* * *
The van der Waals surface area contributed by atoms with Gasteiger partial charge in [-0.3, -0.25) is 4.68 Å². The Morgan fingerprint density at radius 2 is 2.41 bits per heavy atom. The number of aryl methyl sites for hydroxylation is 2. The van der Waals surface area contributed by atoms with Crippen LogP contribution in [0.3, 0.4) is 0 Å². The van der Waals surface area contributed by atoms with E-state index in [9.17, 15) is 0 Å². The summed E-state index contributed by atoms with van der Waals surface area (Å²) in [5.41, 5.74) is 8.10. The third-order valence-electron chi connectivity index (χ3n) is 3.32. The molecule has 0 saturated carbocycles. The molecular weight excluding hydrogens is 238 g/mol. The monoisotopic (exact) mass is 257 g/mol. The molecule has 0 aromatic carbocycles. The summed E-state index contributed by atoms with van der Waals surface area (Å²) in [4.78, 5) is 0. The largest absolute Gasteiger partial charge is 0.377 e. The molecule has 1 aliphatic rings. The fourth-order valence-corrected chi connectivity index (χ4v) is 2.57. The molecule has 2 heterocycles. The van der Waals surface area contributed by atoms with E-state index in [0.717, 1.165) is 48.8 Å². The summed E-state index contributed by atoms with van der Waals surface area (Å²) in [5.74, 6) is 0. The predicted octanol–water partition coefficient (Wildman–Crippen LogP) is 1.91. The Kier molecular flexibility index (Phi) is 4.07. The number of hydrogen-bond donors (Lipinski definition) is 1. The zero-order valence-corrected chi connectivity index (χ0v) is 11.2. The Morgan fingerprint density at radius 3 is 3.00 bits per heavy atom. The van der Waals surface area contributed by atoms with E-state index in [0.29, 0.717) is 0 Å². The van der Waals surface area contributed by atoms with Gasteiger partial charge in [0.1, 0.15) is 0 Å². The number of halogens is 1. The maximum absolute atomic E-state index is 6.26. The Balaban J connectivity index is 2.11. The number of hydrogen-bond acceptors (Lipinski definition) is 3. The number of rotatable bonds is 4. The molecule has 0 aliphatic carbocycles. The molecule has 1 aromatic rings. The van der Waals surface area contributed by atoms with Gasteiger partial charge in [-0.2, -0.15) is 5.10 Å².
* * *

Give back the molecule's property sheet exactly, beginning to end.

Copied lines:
The van der Waals surface area contributed by atoms with Gasteiger partial charge in [-0.3, -0.25) is 4.68 Å². The Morgan fingerprint density at radius 2 is 2.41 bits per heavy atom. The number of aryl methyl sites for hydroxylation is 2. The van der Waals surface area contributed by atoms with Crippen LogP contribution in [0.3, 0.4) is 0 Å². The van der Waals surface area contributed by atoms with E-state index in [9.17, 15) is 0 Å². The summed E-state index contributed by atoms with van der Waals surface area (Å²) in [5.41, 5.74) is 8.10. The third-order valence-electron chi connectivity index (χ3n) is 3.32. The molecule has 0 saturated carbocycles. The molecular weight excluding hydrogens is 238 g/mol. The monoisotopic (exact) mass is 257 g/mol. The molecule has 0 aromatic carbocycles. The summed E-state index contributed by atoms with van der Waals surface area (Å²) in [4.78, 5) is 0. The largest absolute Gasteiger partial charge is 0.377 e. The molecule has 1 aliphatic rings. The fourth-order valence-corrected chi connectivity index (χ4v) is 2.57. The molecule has 2 heterocycles. The van der Waals surface area contributed by atoms with E-state index in [0.717, 1.165) is 48.8 Å². The summed E-state index contributed by atoms with van der Waals surface area (Å²) in [5.74, 6) is 0. The predicted octanol–water partition coefficient (Wildman–Crippen LogP) is 1.91. The Kier molecular flexibility index (Phi) is 4.07. The number of hydrogen-bond donors (Lipinski definition) is 1. The zero-order valence-corrected chi connectivity index (χ0v) is 11.2. The Morgan fingerprint density at radius 3 is 3.00 bits per heavy atom. The van der Waals surface area contributed by atoms with E-state index in [0.29, 0.717) is 0 Å². The van der Waals surface area contributed by atoms with Gasteiger partial charge in [0.1, 0.15) is 0 Å². The number of halogens is 1. The maximum absolute atomic E-state index is 6.26. The Balaban J connectivity index is 2.11. The number of hydrogen-bond acceptors (Lipinski definition) is 3. The number of rotatable bonds is 4. The molecule has 0 aliphatic carbocycles. The molecule has 1 aromatic rings. The van der Waals surface area contributed by atoms with Gasteiger partial charge in [-0.2, -0.15) is 5.10 Å².